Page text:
Some people are still intrigued by Volkswagen changing its logo to a two-dimension design that resembles very much the one used by the Beetle, for example. And all the products that were spin-offs of the original Volkswagen, such as the Bus. The fact is that the company misses not only the logo but also the story it evokes. Especially when it relates to the Beetle floor pan uses and the ones it wants the MEB to have.
The new electric modular platform is all about setting a standard. Some of our readers are probably not old enough to know what a videocassette was, but there were two formats for it. While Betamax was deemed as the best one, VHS prevailed. The same happened to Apple and Microsoft. The name of the game is being popular. As Windows was. As the Beetle also was. That’s the goal for the MEB.
Volkswagen has never spoken about this strategy openly, only suggesting it is available for any company that wants to use it. But it actively wants that to happen, more than the ID Dune Buggy and the fact that e-Go may produce it imply. So we seized the chance to speak to the company’s executives at the Frankfurt Motor Show to confirm that.
Back in the day, the Beetle was not only a car which sold by the – many – millions. It also made lots of other vehicles possible. Their manufacturers did not have the required money to develop an entirely new platform, so they used the one provided by the original Volkswagen.
The Meyers Manx dune buggy is just the most famous example. There were many more, such as the Puma, produced in Brazil and South Africa.
Brazilians also had the Bianco, MP Lafer, Gurgel X-12, and a bunch of other niche manufacturers that used the Beetle floor pan. You are more than welcome to name the ones you had in your countries so that we get to know them as well.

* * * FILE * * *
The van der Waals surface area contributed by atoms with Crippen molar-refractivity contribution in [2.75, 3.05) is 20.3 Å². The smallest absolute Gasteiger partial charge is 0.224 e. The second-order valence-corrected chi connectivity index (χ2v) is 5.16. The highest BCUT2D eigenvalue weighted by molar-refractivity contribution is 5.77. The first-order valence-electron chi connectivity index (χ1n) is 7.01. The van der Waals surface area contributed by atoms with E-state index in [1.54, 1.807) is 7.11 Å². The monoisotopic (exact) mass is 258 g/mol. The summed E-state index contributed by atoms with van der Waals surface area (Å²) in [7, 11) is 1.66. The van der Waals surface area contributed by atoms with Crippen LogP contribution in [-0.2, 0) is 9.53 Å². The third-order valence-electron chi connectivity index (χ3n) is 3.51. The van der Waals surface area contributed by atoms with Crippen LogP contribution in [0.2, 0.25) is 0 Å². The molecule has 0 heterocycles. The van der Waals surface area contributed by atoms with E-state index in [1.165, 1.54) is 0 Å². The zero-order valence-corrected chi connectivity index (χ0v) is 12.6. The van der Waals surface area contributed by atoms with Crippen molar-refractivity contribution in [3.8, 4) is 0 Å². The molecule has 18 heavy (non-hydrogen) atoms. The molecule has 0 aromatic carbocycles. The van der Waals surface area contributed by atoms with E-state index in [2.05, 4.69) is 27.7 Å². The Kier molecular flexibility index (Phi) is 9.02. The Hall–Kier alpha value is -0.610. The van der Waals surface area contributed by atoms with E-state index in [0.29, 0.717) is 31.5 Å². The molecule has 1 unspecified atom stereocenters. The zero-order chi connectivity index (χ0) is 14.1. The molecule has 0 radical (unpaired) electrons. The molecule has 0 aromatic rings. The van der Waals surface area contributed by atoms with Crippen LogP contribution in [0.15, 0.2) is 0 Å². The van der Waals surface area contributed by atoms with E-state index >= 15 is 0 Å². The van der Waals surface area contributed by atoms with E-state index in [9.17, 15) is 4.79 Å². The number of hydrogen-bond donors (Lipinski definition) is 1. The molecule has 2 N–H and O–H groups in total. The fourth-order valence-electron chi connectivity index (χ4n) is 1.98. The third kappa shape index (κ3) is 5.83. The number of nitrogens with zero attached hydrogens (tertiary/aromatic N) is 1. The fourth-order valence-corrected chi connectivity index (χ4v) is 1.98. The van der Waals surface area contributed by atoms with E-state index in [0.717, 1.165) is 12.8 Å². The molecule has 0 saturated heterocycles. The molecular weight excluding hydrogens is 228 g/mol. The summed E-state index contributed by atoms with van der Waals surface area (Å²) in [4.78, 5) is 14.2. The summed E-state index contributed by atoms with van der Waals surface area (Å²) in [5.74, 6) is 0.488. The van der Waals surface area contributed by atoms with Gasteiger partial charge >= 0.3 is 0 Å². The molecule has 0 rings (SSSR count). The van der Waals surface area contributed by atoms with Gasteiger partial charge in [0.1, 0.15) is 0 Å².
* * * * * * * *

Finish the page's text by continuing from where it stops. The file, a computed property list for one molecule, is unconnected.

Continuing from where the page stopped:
This is what Volkswagen saw as possible with the ID Dune Buggy. If it ever gets produced, it will not come out of the company’s production lines. At least not entirely. Only the MEB platform will.
“We are about high-scale products, not about market niches. But we can help these niches have more products by selling our MEB platform to small manufacturers. It is already homologated and it will help us have a larger scale of production with all these small manufacturers put together,” said David Holbein, product manager for the MEB.
Not that Volkswagen really needs that extra volume. “Ford has already decided to have some products made over the MEB, so it was a win-win partnership for the companies. Ford will not have to spend money developing a new platform, and we get more scale,” said Holbein.
What is really at stake, as we already said, is setting the standard. If many small-production cars use the MEB, Volkswagen can get more attention from its suppliers. Cut better deals with them. It can favor or even decide the better charging standard. And these are just some of the examples such a prevalence could represent for the MEB.
The Beetle was reputed to be a cheap car to buy, to have, and to keep. Cars that had the same platform also shared that reputation. That made people know even more that the Beetle was inexpensive to run, what turned into a virtuous cycle and helped the little car sell even more.
The nostalgic logo is already in the ID.3. Soon, it will also be on new products from the company. The story is about to develop. How do you think it will end? Let us know in the comments below.